Changes in Health Insurance Coverage Due to the COVID-19 Recession: Preliminary Estimates Using Microsimulation

Patients complete paperwork in a waiting room.

More than 10 million people are estimated to lose employer-sponsored health insurance as a result of pandemic-related job loss in their household between April and December 2020.


The Issue

An estimated 48 million nonelderly people in the United States will be part of a household in which someone loses a job due to COVID-19, based on an assessment of pandemic-related job loss.

Key Findings

Using projections data on employment losses by industry, state, and demographic characteristics regularly published by the U.S. Department of Labor, researchers estimate the following about those 48 million nonelderly people:

  • Many of the workers and family members experiencing job loss within the family either had insurance through another family member’s job (34%) or through Medicaid or the Children’s Health Insurance Program (CHIP) (27%) prior to the pandemic.

  • About one-fifth of these people (10.1 million) had insurance tied to the job lost due to COVID-19. Smaller shares had coverage through the nongroup insurance market, other public programs, or were uninsured.

  • Projections show 3.3 million of those people will regain employer-sponsored insurance by being added to a family member’s policy, 2.8 million people will enroll in Medicaid, and 600,000 people will enroll in the individual market, mainly via the Affordable Care Act’s marketplace. Still, 3.5 million people will become uninsured.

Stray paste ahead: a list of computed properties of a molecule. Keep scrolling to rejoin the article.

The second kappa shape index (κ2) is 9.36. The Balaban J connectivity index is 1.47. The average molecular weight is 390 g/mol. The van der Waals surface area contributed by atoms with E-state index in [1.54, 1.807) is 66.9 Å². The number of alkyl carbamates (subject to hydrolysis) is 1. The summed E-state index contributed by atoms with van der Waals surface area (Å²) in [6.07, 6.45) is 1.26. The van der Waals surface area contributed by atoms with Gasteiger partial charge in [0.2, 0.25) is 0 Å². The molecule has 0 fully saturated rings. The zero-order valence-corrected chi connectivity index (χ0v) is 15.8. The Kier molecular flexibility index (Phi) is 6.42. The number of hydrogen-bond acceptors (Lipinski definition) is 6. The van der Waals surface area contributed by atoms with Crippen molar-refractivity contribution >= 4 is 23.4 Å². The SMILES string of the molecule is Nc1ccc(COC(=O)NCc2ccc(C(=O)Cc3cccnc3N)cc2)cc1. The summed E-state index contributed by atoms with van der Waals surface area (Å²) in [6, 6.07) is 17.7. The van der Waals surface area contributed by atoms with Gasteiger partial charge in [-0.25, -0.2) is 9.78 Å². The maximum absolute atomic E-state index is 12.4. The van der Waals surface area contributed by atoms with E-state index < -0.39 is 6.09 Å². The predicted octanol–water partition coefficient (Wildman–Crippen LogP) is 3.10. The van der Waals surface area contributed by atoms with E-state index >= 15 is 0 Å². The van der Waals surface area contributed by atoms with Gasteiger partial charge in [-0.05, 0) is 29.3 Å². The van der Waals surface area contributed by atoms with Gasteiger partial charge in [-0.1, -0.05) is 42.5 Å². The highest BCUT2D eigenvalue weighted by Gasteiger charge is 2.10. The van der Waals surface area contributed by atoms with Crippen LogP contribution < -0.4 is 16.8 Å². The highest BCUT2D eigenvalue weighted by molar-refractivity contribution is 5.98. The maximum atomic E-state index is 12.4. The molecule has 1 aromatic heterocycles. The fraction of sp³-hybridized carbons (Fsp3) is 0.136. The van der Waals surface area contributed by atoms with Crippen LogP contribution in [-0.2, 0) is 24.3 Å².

The findings imply the COVID-19 recession is disproportionately affecting workers paid low wages, many of whom did not have employer-sponsored coverage even when they were working. Higher percentages of people losing their employer insurance will become uninsured in states that did not expand eligibility. 

About the Urban Institute

The nonprofit Urban Institute is dedicated to elevating the debate on social and economic policy. For nearly five decades, Urban scholars have conducted research and offered evidence-based solutions that improve lives and strengthen communities across a rapidly urbanizing world. Their objective research helps expand opportunities for all, reduce hardship among the most vulnerable, and strengthen the effectiveness of the public sector. Visit the Urban Institute’s Health Policy Center for more information specific to its staff and its recent research.